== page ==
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    I thought since I’m bored as hell I’d give you a mini tour of a homeless shelter. It’s a converted church built in the early 1800’s and I am on “guard duty” today responding to OD’s and breaking up fights but tbh since I’m at the desk everyone chill and I’m able to do some sessions off to the side. This is one area the building has been added to over the years. I won’t go into my usual job duties but when I have to fill in and work directly with the guys I don’t mind as although I hear and see lots of sad things many of these guys are resilient and I just helped a guy get his own place for the first time in 50 years. The food is also pretty good we had lasagna, garlic bread, salad and cookies for lunch. Getting people to accept mental health treatment is tricky. A lot of these guys mistrust anyone the view as an authority figure as they have been living off the grid (literally got guys that lived in tents in the woods for years) and are only entering places like this cause their bodies are breaking down. Well anyway I could go on about a bunch of that stuff but next time you pass by or step over a homeless dude just be aware they may have some amazing stories to tell. Not that’s it’s the common but former Doctors, pilots and finance guys fill these beds, it’s not like it can’t happen to me. Well it did years ago but I had a car to live in and fortunately it didn’t last long. Hope you don’t mind I added pics of some of the stained glass windows as to me they are art. Edit had to come down to get coffee so took a pic of where medical care is provided weekly by a nearby hospital very nice of them.
    6998E254-E196-4B50-832A-9F60247942D8.jpeg 25437A0D-F552-44AA-AF4E-F72567961E5A.jpeg 134A6096-4EA0-4ECF-BC18-5EC2606A438B.jpeg A3C47C85-211D-4E3D-A855-EEA396BED385.jpeg BC147136-B98F-4514-AC81-07AD77C7BF58.jpeg 82CCED3F-FFB7-4718-A9CF-6DFD8434C4C5.jpeg 995523E3-1BAF-41B7-A7B9-6FF6E643EED4.jpeg 981BC723-4FA6-4746-A6CA-6C9B63342F50.jpeg 379C2B6E-0F5F-4A09-BA6C-E49E7B1336F4.jpeg 0597653C-3553-4A3B-BC6D-19B95DE8CC8B.jpeg
    image.jpg
     
    Edited Mar 9, 2023
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  16. Wryfox Mar 9, 2023

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    Bless you, Walrus, truly God's work there in a homeless shelter.

    If you wouldn't mind, can you comment on the kinds of health conditions you run into, and how you deal with them. I don't mean substance abuse(although I'm sure that's quite common) but the real world health issues that may be unique to living on the street. Thanks.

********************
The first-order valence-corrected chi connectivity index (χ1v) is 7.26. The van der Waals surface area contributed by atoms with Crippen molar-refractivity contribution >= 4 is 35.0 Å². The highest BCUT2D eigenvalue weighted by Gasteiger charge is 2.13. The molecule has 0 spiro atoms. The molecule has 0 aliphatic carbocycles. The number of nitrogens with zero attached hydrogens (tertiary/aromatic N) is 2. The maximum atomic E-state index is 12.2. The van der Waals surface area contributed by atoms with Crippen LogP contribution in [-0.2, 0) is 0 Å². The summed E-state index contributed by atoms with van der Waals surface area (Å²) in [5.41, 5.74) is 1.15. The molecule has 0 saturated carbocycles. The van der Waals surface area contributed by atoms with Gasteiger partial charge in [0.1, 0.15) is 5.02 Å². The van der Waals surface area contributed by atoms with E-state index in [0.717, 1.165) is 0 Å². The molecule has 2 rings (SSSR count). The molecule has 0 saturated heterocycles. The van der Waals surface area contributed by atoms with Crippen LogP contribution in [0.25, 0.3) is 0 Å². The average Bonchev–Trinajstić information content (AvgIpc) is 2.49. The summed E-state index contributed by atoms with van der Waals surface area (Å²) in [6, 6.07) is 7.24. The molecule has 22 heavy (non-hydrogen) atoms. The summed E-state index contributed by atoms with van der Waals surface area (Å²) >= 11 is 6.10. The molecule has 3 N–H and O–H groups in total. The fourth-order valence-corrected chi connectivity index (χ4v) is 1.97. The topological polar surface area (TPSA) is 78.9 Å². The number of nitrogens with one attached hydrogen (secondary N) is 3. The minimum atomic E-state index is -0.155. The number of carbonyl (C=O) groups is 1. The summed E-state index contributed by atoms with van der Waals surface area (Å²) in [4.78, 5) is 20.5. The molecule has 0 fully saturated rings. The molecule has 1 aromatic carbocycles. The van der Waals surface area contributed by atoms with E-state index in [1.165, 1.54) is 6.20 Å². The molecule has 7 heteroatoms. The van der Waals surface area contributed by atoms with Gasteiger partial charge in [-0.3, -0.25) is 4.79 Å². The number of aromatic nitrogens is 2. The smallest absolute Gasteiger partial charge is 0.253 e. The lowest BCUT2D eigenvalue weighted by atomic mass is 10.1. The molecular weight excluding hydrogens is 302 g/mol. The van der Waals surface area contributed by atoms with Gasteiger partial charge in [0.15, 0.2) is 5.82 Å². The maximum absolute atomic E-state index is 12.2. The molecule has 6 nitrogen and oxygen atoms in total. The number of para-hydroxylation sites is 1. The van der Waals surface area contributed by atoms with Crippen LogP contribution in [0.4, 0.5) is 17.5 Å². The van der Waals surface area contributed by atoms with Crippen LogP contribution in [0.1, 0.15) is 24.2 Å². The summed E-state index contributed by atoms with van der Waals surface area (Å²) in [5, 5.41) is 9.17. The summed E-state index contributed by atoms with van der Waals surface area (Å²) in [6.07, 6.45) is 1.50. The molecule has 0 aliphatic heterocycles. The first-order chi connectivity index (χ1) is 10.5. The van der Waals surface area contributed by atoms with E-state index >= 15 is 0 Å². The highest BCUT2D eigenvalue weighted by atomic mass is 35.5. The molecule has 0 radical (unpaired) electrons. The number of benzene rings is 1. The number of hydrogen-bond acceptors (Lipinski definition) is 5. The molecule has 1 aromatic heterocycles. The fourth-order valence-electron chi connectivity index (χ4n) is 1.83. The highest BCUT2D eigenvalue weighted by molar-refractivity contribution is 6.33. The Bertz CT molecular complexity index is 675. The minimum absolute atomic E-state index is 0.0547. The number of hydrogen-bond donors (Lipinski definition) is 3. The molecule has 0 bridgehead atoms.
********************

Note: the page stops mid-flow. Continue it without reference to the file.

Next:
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  17. Walrus Mar 9, 2023

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    Shit wryfox that is one of the hardest things for me. Right now I’m dealing with a guy who has 4th stage renal failure another with cerebral palsy another with melanoma and another with HIV and I have one with this weird digestive blockage which when flailing up completely prevents the person from eating. I actually had to argue with the renal failure guy to walk over to the hospital as I took his BP both the top and bottom numbers were off the chart. We got there the doc asked me how he is still alive.

    But to clear the record I am not special or blessed or any other term that may make me sound good I just like working with people and I’m trying to do something positive after being a prick for a long time.

    I didn’t talk about it at the time but last year I had two people I worked with pass away within a couple months and it put me in a bad spot. Although I’ve dealt with it in the past it just rocked me. Gave me greater appreciation for nurses and doctors etc as if I dealt with that weekly no way I could do this.
     
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  18. Walrus Mar 9, 2023

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    Sorry that got to serious I need to hear jerry sing about a homeless guy I don’t want the attention
     
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  19. sheepdoll May 13, 2023

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    Today would have been my sister's 55th birthday. She was born in 1968.

    I can not remember the date she died or even the year. I was in High school at the time. she and my remaining brother were never close with nearly 10 years in between. I think she was about 7 or so and died of leukemia.